Jim Kane, first baseman for the 1908 Pirates. In his only big league season, he batted .241 with 22 RBIs in 55 games. Kane debuted in pro ball in 1907 with the Utica Pent-Ups of the New York State League at age 25 and he played seven seasons in the Western League after his season with the Pirates, batting .318 in 1,097 games. He was playing amateur ball in his early years and then was in independent ball before joining Utica in late August of 1907 to finish out the season. Kane, a Scranton, PA native, played basketball before and after the 1908 season. His winter team in 1908-09 was in Pittsburgh. He was drafted from Utica on October 19, 1907 under the recommendation of a trusted source of Pirates owner Barney Dreyfuss. The Pirates had almost no information on him and none of their scouts saw him play before Spring Training in 1908. The Pirates were weak at first base, so they had four players compete for the job in Spring Training. Kane saw most of his time with the Pirates in June and early July, then played just 11 games after July 8th, with only one start during that stretch. He was with the Pirates for the first seven games of the 1909 season without appearing in a game, before being sent to Omaha on April 23rd. The Pirates retained his rights at that time, though he never returned to the majors. On August 23rd, he was sold to the Boston Doves of the National League. He was supposed to join the Doves at the conclusion of his minor league season, but Omaha played into October and he hit a walk-off homer in the final game of the season, which decided the pennant race (the team Omaha beat lost the pennant by .002 in the winning percentage column).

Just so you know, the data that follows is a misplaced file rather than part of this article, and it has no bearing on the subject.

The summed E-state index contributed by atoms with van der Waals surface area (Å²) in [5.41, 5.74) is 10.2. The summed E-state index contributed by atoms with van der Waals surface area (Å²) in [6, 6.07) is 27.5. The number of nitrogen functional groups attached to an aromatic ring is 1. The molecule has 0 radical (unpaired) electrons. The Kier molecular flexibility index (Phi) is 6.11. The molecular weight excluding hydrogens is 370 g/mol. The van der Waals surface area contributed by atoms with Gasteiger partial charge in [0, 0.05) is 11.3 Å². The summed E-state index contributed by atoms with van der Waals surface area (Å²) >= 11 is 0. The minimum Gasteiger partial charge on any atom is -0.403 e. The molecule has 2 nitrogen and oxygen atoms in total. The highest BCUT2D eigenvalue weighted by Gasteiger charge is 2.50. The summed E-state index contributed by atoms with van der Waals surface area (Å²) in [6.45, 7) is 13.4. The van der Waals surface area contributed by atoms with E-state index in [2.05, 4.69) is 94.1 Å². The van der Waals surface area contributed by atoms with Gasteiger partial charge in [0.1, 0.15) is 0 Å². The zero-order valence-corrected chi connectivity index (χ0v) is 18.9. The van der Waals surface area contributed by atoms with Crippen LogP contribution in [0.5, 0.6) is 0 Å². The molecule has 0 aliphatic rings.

Jack Kading, first baseman for the 1910 Pirates. He played eight games with Pittsburgh and hit .304 with four RBIs. His only other big league experience was three pinch-hit appearances in the Federal League for Chicago in 1914. Kading debuted in pro ball with Eau Claire of the Minnesota-Wisconsin League in 1909. He hit .251 with no homers in 121 games as a 24-year-old. The next season he batted .271 with four homers and 21 doubles in 126 games. He joined the Pirates on September 11, 1910 and was in the starting lineup the next day. He didn’t play again until September 22nd, then started seven games in a row. He didn’t play in any of the final ten games. Kading was left behind to train at Forbes Field during a team road trip east, but a minor injury to Honus Wagner caused the Pirates to send for Kading to join the team in Philadelphia. Wagner played first base when he returned, moving Kading to the bench. During his first day with the Pirates on that road trip, Kading went 3-for-4 with two doubles and a walk. Pirates scout Howard Earl purchased Kading on July 11th for $1,500, though they allowed him to stay with his Eau Claire team until the end of the season. On February 18, 1911, the Pirates released him to Seattle of the Northwestern League. He was the starting first baseman for Chicago of the Federal League in 1913, but when the Federal League gained Major League status in 1914, he lasted just three games with the team. He finished his pro career later that year in the minors. At 6’3″, he was tall for the era and had the nickname “Big John” in the minors.